SPONSORED:

Press: What Biden could have taught Obama

Press: What Biden could have taught Obama
© Getty Images

In the first volume of his memoir, “The Promised Land,” former President Obama says the smartest decision he ever made was choosing Joe BidenJoe BidenWarren calls for US to support ceasefire between Israel and Hamas UN secretary general 'deeply disturbed' by Israeli strike on high rise that housed media outlets Nation's largest nurses union condemns new CDC guidance on masks MORE as his vice presidential running mate. And he’s right. Too bad he didn’t listen to Biden more, once he got to the White House.

It’s no secret that Obama and those around him never took Biden seriously. They praised him publicly, but privately they clucked, raised their eyebrows, and made him the butt of jokes. To this day, Obama’s treatment of Biden is nothing short of embarrassing.

Obama wanted Hillary ClintonHillary Diane Rodham ClintonCongress won't end the wars, so states must Democrats say it's up to GOP to stop Trump 2024 Hillary Clinton to speak at Asian Americans and Pacific Islanders summit MORE, not Biden to succeed him and pressured Biden not to challenge Clinton in the 2016 primary. He tried to talk Biden out of running in 2020 and didn’t endorse him until every other Democratic challenger had dropped out. As Amie Parnes and Jonathan Allen reveal in their new book, “Lucky,” after Biden won the presidency on Tuesday, Nov. 3, Obama didn’t call to congratulate him until Saturday, Nov. 7.

ADVERTISEMENT

And, as Biden himself confessed to CNN, not once in eight years — not once! — did Barack and Michelle ObamaMichelle LeVaughn Robinson ObamaMichelle Obama describes Barack's favorite movies: 'Everybody is sad, then they die' Michelle Obama on coping with low-grade depression: 'Nobody rides life on a high' Sarah Silverman urges Congress to pass voting bill: 'What kind of politician wants to keep people from voting?' MORE invite Joe and Jill BidenJill BidenWashington showing signs of normalcy after year of restrictions Here's why Joe Biden polls well, but Kamala Harris does not Jill Biden visits Smithsonian as DC museums reopen MORE to their private quarters in the White House. Ouch!

Too bad. If only Obama had paid more attention to Biden, he might have proven a more consequential president. In only 63 days, Biden’s already shown more skill in dealing with Congress than Obama did in eight years. Like Obama, he reached out to Republicans on his first big legislative priority. He held his first Oval Office meeting with Senate Republicans. He offered to work with them in responding to the coronavirus pandemic with a robust stimulus package.

But, unlike Obama, he didn’t waste two years, waiting for Republicans to come around. Once it was clear that Sens. Susan CollinsSusan Margaret CollinsRomney: Capitol riot was 'an insurrection against the Constitution' Former OMB pick Neera Tanden to serve as senior adviser to Biden The Hill's Morning Report - Presented by Facebook - Masks off: CDC greenlights return to normal for vaccinated Americans MORE (R-Maine), Mitt RomneyWillard (Mitt) Mitt RomneyRomney: Capitol riot was 'an insurrection against the Constitution' Immigration experts say GOP senators questioned DHS secretary with misleading chart Top border officials defend Biden policies MORE (R-Utah), and others weren’t serious about compromise — offering only a $618 billion alternative to his proposed $1.9 trillion stimulus plan — Biden decided to charge ahead with Democratic votes only. On March 11, he signed the “American Rescue Plan,” for which Biden is already being compared to FDR and LBJ (a comparison which Biden himself would admit is premature, at best).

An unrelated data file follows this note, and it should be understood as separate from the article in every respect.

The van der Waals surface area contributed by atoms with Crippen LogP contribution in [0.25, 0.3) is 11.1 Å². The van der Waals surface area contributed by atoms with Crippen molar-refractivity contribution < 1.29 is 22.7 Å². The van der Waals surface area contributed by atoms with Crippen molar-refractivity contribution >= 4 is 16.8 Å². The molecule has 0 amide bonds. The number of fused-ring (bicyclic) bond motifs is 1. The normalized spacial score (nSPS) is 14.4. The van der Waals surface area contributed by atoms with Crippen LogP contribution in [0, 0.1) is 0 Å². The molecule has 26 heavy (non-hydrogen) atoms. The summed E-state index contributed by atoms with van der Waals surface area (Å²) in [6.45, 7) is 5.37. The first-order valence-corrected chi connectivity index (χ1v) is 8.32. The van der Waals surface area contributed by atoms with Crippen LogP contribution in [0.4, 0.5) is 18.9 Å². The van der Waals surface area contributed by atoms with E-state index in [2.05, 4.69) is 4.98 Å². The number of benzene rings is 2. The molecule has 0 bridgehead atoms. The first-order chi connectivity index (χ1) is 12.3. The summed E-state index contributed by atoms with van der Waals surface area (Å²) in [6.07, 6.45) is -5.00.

What Biden gets, which Obama never did, is that once you arrive in the Oval Office, you can’t waste any time. As president, you have to strike first and fast. Your best opportunity to get big things done is in your first two years, when you still have the wind at your back, popular support, and, most importantly, all the votes you need.

Despite a 256-vote majority in the House and Senate majority that was filibuster-proof for part of his first two years, Obama failed to take advantage of it.

ADVERTISEMENT

Even though he didn’t need them, he tried to win Republican votes by agreeing to a paltry $800 billion stimulus package, yet not one House Republican and only three Republican senators voted for it. He wasted a year trying unsuccessfully to convince Sen. Chuck GrassleyChuck GrassleyOn The Money: Biden says workers can't turn down job and get benefits | Treasury launches state and local aid | Businesses jump into vax push Grassley criticizes Biden's proposal to provide IRS with B The Hill's Morning Report - Presented by Facebook - Infrastructure, Cheney ouster on deck as Congress returns MORE (R-Iowa) to support the Affordable Care Act.

Even with only a razor-thin advantage in both houses of Congress, Biden’s not going to make that same mistake. He knows that when you’ve got the power, you’ve got to use it before you lose it. Having secured the $1.9 trillion coronavirus relief package, Biden now plans to move on infrastructure, voting rights, climate change, and other priorities. If Republicans want to come onboard, fine, but Biden has determined to plough ahead with or without them.

Americans want action more than they want bipartisanship.

Press is host of “The Bill Press Pod.” He is author of “From the Left: A Life in the Crossfire.”